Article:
British Leyland. A brand synonymous with failure, rust, strikes, and innovation. That’s right, innovation is one of the ideals that kept the Brits from imploding even further. They’ve already lost an empire so why don’t they try propping up something they should be decent at; motoring ingenuity. The British were the one’s that gave us quirky little cars and exciting sports tourers but that was in the 1960s and before. In the seventies, things were changing in the form of the Japanese invading the ports of Dover. With cars that are reliable (SHOCK!) and cost less than what is offered by the local companies (HOW IS THAT POSSIBLE?) and not kamikaze pilots.
Cars Time Forgotten will be a weekly article which focuses on cars that were completely forgotten by time. Some are bad, some are pretty good, and a few that are bonkers.
By the seventies, British Leyland was failing. Miserably I might add. Along with the words pathetic and did I mention about the strikes earlier. The company was plagued with a horrible reputation with reliability and every day there is news about ongoing workers strikes which affected production. Britain was not the cosmopolitan, hipster, cool country it is today. It was bleak and dark in the seventies. Heck, everything was bleak and dark in the 70s apart from the music and movies which were surprisingly among the most beloved in decades.
The other issue BL was facing was weak sales. Austin was selling cars dating back to a decade ago and if you think that is bad, wait till you see what Morris decided to do to replace the Minor? Things were going bad but BL decided to launch a new car anyway because as the saying goes, the show must go on! Or at least a pantomime of a show. Enter the Princess. Initially, it was badged as an Austin or a Wolseley but BL decided “Fuck it” and just made a new brand instead.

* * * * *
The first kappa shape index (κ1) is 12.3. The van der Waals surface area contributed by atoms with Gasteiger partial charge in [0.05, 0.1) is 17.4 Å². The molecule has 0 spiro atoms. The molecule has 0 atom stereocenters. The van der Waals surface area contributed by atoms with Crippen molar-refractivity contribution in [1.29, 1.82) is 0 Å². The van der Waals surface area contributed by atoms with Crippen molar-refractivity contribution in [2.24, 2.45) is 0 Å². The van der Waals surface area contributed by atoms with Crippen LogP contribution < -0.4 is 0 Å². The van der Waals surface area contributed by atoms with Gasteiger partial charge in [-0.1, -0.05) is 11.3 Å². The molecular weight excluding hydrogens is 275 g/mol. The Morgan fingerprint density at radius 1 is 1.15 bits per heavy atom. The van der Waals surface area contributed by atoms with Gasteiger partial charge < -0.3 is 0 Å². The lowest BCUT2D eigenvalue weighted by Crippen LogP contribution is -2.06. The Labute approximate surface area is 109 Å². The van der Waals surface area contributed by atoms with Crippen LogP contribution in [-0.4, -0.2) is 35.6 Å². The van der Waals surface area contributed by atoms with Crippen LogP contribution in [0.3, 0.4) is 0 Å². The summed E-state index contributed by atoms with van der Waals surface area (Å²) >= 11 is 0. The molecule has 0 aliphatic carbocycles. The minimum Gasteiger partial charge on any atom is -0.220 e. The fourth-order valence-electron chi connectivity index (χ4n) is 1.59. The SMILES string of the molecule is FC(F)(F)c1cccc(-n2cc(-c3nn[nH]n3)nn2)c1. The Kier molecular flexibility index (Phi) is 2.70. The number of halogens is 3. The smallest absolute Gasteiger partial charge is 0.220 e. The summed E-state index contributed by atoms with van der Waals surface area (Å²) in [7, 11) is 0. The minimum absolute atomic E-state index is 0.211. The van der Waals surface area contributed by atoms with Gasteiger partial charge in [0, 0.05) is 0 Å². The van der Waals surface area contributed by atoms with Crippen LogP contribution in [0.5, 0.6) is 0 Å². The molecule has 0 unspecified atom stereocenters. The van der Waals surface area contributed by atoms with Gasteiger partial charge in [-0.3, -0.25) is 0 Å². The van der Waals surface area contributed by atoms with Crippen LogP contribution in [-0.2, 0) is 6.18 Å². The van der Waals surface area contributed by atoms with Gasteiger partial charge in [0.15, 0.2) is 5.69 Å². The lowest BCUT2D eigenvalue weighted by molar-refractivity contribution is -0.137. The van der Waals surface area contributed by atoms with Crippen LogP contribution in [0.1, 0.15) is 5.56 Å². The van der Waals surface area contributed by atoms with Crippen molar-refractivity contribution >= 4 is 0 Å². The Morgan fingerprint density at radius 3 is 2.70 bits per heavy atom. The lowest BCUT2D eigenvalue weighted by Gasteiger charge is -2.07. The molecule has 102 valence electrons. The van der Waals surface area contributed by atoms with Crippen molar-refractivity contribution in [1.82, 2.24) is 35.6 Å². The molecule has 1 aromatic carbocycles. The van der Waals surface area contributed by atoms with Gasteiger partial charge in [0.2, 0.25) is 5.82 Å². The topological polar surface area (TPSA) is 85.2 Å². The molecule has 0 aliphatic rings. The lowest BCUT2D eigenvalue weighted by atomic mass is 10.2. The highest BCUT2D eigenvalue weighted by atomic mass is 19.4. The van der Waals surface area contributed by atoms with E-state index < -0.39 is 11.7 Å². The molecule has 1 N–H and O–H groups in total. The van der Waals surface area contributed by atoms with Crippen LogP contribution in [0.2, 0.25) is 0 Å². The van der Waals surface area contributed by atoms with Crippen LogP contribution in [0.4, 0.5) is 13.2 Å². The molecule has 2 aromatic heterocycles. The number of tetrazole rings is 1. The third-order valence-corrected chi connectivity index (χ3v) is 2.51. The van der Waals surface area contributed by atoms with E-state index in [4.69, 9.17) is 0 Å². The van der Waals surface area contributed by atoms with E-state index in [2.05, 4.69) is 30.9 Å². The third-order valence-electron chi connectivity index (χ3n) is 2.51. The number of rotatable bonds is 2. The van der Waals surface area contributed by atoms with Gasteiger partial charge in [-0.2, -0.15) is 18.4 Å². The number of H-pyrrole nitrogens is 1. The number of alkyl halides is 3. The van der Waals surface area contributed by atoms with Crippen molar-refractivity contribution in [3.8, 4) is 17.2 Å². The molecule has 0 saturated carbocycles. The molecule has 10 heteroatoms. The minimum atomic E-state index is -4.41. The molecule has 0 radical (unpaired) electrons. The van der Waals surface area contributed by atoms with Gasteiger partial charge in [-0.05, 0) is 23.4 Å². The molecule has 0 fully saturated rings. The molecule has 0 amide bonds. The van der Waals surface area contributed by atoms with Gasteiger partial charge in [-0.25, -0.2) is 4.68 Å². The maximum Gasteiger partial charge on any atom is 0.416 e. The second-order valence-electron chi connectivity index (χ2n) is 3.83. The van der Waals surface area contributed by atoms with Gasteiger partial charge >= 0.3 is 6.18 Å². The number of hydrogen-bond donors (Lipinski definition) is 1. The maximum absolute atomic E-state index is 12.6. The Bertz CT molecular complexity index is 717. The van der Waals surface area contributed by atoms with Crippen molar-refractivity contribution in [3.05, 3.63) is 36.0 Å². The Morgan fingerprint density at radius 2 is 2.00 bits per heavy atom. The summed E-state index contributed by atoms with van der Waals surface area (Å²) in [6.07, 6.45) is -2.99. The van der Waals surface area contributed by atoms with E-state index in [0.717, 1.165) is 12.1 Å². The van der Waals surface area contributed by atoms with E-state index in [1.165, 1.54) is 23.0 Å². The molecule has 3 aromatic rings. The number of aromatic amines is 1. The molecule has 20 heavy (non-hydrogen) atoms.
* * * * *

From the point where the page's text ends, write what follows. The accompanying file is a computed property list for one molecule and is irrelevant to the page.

Thus, the Princess brand was born and initially sales were strong. BL finally had the moment of triumph they have been waiting for. But it did not last long. Soon the reliability issue popped in and the car gained a reputation for being a hassle due to its reliability. Then there was the design. BL literally redesigned the wheel with the Allegro, now with the Princess they decided to fuck the whole convention of the word hatchback. The Princess looks like a hatchback, feels like a hatchback but it is anything but a hatchback. The rear window is fixed to the car and boot is placed separately below. In other words, it opens like a conventional sedan, Heck even the designer initially wanted it to open like a normal hatchback but the
dumbasses executives in BL thought otherwise for fear it may affect sales of another hatchback from another car company under BL.
By the time the eighties rolled in, BL went from miserable to just shitfaced. What remained from a conglomerate of nine car companies in the 1970s is just a husk of what remained at the the turn of the 1980s. Jaguar was sold off and as the eighties come towards an end so did almost all the companies in BL and BL itself died out in 1986. The Princess brand did not make it pass the big eight-zero but rather continued on as an Austin. While the Princess received much fanfare when it was launched, the Ambassador’s launch was muted.
At least they got one thing right, the car now has an actual hatch. Even that wasn’t enough to save the Ambassador or whatever reputation the car had when it was a Princess. Many fans of the Princess (and there are some) thought the Ambassador lacked charisma and is merely the same car underneath with a newer, more modern grille and a hatchback. The Ambassador only lasted for two years in production and was not exported overseas.
As such, the Ambassador is very rare car and by rare, I meant endangered. According to Honest John, a pretty reputable British car buying guide, there are only 73 remaining! Do remember, that almost all 43,500 made were only available in the UK and few were exported overseas. The Ambassador is not meant for long term production as BL were pretty broke and although it has significant changes, this is truly a Car Time Forgotten.